The CDC’s “no sail order” has left about 100 cruise ships in the Atlantic, Pacific or Gulf of Mexico idle, either in port or wallowing at anchor.
Norwegian Cruise Line warned that its coming financial statements will carry a statement detailing “substantial doubt” about its ability to continue as a “going concern” in the wake of the coronavirus pandemic, another sign of how the crisis is affecting the cruise industry.
“The current, and uncertain future, impact of the COVID-19 outbreak, including its effect on the ability or desire of people to travel (including on cruises), is expected to continue to impact our results, operations, outlook, plans, goals, growth, reputation, cash flows, liquidity, demand for voyages and share price,” the company said in an SEC filing on Tuesday.
The company warned it may need to reorganize, possibly through bankruptcy proceedings.
This comes after the CDC extended a “no sail order” last month that it imposed in March to help quell the spread of the coronavirus. Carnival Cruise Line will resume some of its North American cruise service this summer, starting Aug. 1.
According to its investor calendar, Norwegian is scheduled to release its monthly traffic report Thursday and its first quarter results May 28.
Anchors aweigh? Carnival Cruise Line to resume some North American cruises in August amid coronavirus
Norwegian bookings for the rest of 2020 were “meaningfully lower” than last year, as of April 24. Looking ahead to 2021, booking trends show that cruise demand is slightly down compared with the same time last year, with pricing down mid-single digits.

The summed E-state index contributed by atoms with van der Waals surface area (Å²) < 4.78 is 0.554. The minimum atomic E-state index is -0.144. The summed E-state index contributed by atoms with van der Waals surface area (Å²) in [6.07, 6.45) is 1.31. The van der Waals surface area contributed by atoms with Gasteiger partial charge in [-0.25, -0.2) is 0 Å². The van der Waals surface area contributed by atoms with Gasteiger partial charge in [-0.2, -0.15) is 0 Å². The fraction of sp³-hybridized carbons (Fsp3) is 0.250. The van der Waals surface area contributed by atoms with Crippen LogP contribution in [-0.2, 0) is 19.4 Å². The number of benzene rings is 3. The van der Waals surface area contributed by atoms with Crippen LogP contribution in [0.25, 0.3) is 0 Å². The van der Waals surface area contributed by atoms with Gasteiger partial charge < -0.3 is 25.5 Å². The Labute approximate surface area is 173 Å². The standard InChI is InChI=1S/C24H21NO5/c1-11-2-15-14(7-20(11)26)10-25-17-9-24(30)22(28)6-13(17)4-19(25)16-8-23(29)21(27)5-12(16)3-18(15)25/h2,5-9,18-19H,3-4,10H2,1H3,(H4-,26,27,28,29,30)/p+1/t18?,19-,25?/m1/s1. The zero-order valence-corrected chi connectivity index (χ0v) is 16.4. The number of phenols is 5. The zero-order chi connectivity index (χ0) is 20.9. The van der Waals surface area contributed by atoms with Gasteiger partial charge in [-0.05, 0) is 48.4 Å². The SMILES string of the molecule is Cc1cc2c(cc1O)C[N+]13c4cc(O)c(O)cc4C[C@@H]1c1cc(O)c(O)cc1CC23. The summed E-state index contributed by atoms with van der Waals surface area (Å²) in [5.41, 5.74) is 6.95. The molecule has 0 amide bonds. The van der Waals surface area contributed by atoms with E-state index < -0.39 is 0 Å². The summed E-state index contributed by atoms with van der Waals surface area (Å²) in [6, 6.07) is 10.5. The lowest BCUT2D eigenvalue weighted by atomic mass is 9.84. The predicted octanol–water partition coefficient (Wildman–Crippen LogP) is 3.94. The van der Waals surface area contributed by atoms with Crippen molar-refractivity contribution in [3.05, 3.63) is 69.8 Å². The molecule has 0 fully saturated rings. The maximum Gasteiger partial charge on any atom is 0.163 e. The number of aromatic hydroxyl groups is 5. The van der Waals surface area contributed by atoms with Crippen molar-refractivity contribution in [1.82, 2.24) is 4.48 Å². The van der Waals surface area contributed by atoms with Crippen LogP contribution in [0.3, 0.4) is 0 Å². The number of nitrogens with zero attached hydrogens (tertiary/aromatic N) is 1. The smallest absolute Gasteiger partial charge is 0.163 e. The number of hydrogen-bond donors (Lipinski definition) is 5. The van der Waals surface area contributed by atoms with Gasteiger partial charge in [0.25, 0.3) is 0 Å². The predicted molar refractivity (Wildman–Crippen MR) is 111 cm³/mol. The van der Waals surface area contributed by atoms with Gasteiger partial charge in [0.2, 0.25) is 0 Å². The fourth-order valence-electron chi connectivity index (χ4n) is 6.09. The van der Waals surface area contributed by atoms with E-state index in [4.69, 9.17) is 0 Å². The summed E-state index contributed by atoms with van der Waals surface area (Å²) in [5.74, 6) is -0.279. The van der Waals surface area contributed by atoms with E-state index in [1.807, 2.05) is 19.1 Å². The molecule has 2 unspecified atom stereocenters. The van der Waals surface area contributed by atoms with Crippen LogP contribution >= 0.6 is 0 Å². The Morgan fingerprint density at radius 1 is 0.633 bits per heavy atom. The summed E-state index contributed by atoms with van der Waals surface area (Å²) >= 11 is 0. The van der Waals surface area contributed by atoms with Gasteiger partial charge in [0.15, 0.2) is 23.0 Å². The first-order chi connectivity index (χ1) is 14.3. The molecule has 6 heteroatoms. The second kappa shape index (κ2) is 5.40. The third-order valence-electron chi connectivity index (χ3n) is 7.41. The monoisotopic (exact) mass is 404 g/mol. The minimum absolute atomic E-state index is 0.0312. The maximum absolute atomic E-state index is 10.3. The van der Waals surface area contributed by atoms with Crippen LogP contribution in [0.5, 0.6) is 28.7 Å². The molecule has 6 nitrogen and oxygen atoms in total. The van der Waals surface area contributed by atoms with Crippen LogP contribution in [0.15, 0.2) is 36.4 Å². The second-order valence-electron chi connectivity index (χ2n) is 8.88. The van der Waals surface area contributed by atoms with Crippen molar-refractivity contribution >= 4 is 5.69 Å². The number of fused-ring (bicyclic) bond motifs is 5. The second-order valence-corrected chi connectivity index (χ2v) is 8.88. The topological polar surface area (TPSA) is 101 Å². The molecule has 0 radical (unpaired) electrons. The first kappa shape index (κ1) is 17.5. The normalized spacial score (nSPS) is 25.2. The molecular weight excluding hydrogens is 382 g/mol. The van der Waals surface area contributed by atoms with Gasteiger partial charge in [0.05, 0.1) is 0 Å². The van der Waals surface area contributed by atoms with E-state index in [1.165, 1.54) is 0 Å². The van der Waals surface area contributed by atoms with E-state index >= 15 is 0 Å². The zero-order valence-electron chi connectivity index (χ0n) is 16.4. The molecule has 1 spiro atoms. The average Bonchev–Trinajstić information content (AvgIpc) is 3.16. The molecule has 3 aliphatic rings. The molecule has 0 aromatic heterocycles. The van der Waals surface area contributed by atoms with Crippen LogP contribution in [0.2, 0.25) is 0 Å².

“During the temporary suspension of our cruise voyages, we expect to be required to pay cash refunds of advanced ticket sales with respect to a portion of our cancelled cruises,” the filing said.
The company’s brands have instituted guest programs for canceled sailings, which include value-add future cruise credits in lieu of cash refunds. The company had $1.8 billion in advanced ticket sales as of March 31, though this includes previously announced voyage cancellations through June 30 that add up to about $850 million. In these cases, guests have the choice of a cruise credit or refund.
It has about $350 million from voyages scheduled for the rest of this year.
The company is taking a number of measures to mitigate the financial effects of the crisis, through cost saving and cash conservation measures.
These include plans to reduce ship operating costs (think food, fuel, port charges and reduced crew) and administrative expenses.
While the cruise industry has managed to disembark passengers from ships, it has struggled with how to remove thousands of crew members.
For Norwegian, marketing spending has seen a “significant reduction or deferral” for the first half of 2020 and there has been a companywide hiring freeze. The company has introduced a shortened work week and reduced hours, resulting in a 20% salary reduction for shoreside workers and a pause in 401(k) match.
Norwegian told its employees April 29 that about 20% of them would be furloughed, generally beginning May 1 and expected to last through July 31. This date may change to earlier or later. Employees will still receive health benefits if they have them through the company. Those not furloughed will have work a shortened workweek and reduced hours through at least June 22.
Cruise ship operators registered in foreign countries, as Norwegian is (it’s incorporated in Bermuda), were shut out of the CARES stimulus package signed into law by President Donald Trump in late March, which was intended to benefit U.S. companies only.
Another survival strategy may include seeking additional financing from the public and private markets through equity or debt securities.
Contributing: Chris Woodyard, Dawn Gilbertson
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